ruby on rails - Float vs Decimal in ActiveRecord

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Top 5 Answer for ruby on rails - Float vs Decimal in ActiveRecord

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90

I remember my CompSci professor saying never to use floats for currency.

The reason for that is how the IEEE specification defines floats in binary format. Basically, it stores sign, fraction and exponent to represent a Float. It's like a scientific notation for binary (something like +1.43*10^2). Because of that, it is impossible to store fractions and decimals in Float exactly.

That's why there is a Decimal format. If you do this:

irb:001:0> "%.47f" % (1.0/10) => "0.10000000000000000555111512312578270211815834045" # not "0.1"! 

whereas if you just do

irb:002:0> (1.0/10).to_s => "0.1" # the interprer rounds the number for you 

So if you are dealing with small fractions, like compounding interests, or maybe even geolocation, I would highly recommend Decimal format, since in decimal format 1.0/10 is exactly 0.1.

However, it should be noted that despite being less accurate, floats are processed faster. Here's a benchmark:

require "benchmark"  require "bigdecimal"   d = BigDecimal.new(3)  f = Float(3)  time_decimal = Benchmark.measure{ (1..10000000).each { |i| d * d } }  time_float = Benchmark.measure{ (1..10000000).each { |i| f * f } }  puts time_decimal  #=> 6.770960 seconds  puts time_float  #=> 0.988070 seconds 

Answer

Use float when you don't care about precision too much. For example, some scientific simulations and calculations only need up to 3 or 4 significant digits. This is useful in trading off accuracy for speed. Since they don't need precision as much as speed, they would use float.

Use decimal if you are dealing with numbers that need to be precise and sum up to correct number (like compounding interests and money-related things). Remember: if you need precision, then you should always use decimal.

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88

In Rails 3.2.18, :decimal turns into :integer when using SQLServer, but it works fine in SQLite. Switching to :float solved this issue for us.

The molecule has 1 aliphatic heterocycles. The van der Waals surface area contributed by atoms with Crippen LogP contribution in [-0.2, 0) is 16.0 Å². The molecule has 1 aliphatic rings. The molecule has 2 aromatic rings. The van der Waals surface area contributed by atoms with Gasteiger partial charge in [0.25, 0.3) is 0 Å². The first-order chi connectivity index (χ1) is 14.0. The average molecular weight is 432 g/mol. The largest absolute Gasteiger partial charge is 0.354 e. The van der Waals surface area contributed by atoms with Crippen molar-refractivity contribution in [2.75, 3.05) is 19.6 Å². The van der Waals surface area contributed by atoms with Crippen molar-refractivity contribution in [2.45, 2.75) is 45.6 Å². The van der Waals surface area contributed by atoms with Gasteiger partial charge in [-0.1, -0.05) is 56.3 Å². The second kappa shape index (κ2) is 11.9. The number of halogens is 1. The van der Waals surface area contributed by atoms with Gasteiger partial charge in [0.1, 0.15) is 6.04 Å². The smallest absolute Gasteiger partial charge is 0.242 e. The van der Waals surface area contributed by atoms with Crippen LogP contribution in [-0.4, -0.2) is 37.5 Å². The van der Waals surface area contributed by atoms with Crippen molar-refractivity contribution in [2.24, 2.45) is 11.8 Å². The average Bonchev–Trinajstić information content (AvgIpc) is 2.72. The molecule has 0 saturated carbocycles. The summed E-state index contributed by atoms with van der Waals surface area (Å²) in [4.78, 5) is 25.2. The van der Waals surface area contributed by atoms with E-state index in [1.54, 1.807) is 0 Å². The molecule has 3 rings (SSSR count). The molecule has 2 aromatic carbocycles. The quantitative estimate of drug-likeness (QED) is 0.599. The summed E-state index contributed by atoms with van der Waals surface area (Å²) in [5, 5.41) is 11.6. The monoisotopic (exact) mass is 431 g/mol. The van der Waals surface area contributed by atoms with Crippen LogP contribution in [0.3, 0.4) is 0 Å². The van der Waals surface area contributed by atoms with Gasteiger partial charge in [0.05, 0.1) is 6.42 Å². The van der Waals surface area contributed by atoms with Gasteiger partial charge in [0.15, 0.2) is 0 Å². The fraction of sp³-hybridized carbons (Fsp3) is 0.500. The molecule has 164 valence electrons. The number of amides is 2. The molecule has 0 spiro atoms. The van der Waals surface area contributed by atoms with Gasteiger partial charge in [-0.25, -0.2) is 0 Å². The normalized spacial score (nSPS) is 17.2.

The lesson learned is "always use homogeneous development and deployment databases!"

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79

In Rails 4.1.0, I have faced problem with saving latitude and longitude to MySql database. It can't save large fraction number with float data type. And I change the data type to decimal and working for me.

   def change     change_column :cities, :latitude, :decimal, :precision => 15, :scale => 13     change_column :cities, :longitude, :decimal, :precision => 15, :scale => 13   end 
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69

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56

The prior value for the key is dropped and replaced with the new one.

If you'd like to keep all the values a key is given, you might consider implementing something like this:

import org.apache.commons.collections.MultiHashMap; import java.util.Set; import java.util.Map; import java.util.Iterator; import java.util.List; public class MultiMapExample {     public static void main(String[] args) {       MultiHashMap mp=new MultiHashMap();       mp.put("a", 10);       mp.put("a", 11);       mp.put("a", 12);       mp.put("b", 13);       mp.put("c", 14);       mp.put("e", 15);       List list = null;        Set set = mp.entrySet();       Iterator i = set.iterator();       while(i.hasNext()) {          Map.Entry me = (Map.Entry)i.next();          list=(List)mp.get(me.getKey());           for(int j=0;j<list.size();j++)          {           System.out.println(me.getKey()+": value :"+list.get(j));          }       }    } } 

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